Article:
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2019 on record pace for local filming

Don Fennell   May-01-2019

The film industry is off to a promising start in 2019.

Photo submitted


As Steveston was bidding adieu to the popular fantasy TV series “Once Upon A Time”, Richmond was saying hello to the “Twilight Zone”.

The latter was one of several TV series filmed in the city in 2018, an impressive list that also included “Project Blue Book”, “The Mission”, “The Flash”, “Take Two”, “Ink”, “Supernatural”, “The Detour”, “Grape Hemlock”, “The Terror” and season two of “Salvation” and “Sirens” and season four of “Magicians”.

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The list of productions was just the start of a busy year for cinema that also included a feature film "The Kaslan Project" (part of the Chucky series); TV movies “Smalltown Christmas” and “Hope for Christmas”; and commercials for Hulu, Xfinity, Best Buy, Allstate, Mitsubishi, Johnny Walker Black, Hyundai and Philips Dreamwear.

Last year, there was filming activity over 211 days which was further supported by the opening of the first purpose-built film studio in the city. Located in East Richmond, at 22031 Fraserwood Way, it features four sound stages and over 119,000 square feet of production space.

In the 2018 Richmond Film Office Annual Report to city council, authored by film and major events liaison Jodie Shebib, it is noted that while film revenue declined in 2018 over 2017 “for a variety of reasons…the film office was able to focus on strategic initiatives which are paying off in the first quarter of 2019.”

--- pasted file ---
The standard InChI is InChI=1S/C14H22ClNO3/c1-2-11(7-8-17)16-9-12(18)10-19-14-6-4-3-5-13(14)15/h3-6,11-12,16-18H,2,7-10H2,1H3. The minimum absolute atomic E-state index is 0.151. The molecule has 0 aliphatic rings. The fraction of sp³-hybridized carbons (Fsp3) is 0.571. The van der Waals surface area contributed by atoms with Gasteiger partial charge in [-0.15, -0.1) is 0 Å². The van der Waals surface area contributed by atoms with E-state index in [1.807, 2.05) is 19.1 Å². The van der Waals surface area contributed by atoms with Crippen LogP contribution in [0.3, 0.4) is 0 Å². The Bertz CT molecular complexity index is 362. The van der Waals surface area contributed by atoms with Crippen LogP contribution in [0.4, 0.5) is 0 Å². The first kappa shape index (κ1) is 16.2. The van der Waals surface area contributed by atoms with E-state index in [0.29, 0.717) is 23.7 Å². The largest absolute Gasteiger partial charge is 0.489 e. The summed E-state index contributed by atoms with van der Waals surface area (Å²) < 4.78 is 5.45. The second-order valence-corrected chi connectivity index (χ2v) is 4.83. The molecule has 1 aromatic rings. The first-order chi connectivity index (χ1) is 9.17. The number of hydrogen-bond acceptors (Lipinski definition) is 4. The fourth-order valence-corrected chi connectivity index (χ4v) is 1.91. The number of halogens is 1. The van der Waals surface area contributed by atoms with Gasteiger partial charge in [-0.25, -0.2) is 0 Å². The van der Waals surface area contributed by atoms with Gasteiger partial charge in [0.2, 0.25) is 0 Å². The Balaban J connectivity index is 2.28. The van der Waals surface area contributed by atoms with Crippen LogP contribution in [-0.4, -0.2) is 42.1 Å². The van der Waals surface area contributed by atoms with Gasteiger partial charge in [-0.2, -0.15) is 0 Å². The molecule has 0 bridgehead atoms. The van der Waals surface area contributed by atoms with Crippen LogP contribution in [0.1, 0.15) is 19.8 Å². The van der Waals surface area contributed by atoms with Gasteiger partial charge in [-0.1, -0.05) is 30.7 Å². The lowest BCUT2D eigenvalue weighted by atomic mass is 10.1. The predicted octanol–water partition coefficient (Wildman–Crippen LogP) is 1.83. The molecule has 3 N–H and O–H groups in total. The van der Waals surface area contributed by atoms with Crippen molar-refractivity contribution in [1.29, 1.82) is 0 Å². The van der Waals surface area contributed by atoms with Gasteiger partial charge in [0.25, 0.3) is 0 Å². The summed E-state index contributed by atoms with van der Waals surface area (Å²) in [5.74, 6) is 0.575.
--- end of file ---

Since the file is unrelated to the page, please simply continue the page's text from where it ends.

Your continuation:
Example of strategic initiatives include:

• staff working closely with the Fraserwood Studio group to navigate through the municipal process to gain final occupancy of the building

• staff being active in the community affairs committee, a group of municipal, provincial, union and studio executives who meet regularly to address issues regarding the film industry

• staff participating in regular outreach such as guest instruction at local management courses at BCIT, Vancouver Film School and via the Directors Guild of Canada.

The report indicates that January and February were the most profitable on record with over $160,000 in cost recoveries and revenue collected. With popular locations such as Steveston at capacity, the film office was forced to deny more than half of the film applications requesting the area.

“While staff are reluctant to make predictions regarding the remainder of the year, the current level of activity is showing no signs of slowing down,” the report says. “The low Canadian dollar, the addition of Richmond-based studios, and record levels of pilots filming regionally indicate that 2019 is potentially on track for a record-breaking year.”

In the first two months of 2019, local film productions also donated over $18,000 to local charities or causes.

April 29 to May 6 is Creative Industries Week in B.C., a celebration of film, television, music, sound recording, magazine and book publishing and interactive and digital media.

“Creative Industries Week is a celebration of the incredibly talented people who work in (these industries),” said Lisa Beare, Minister of Tourism, Arts and Culture. “Their originality, innovation and imagination inspire us here at home and across the globe.”


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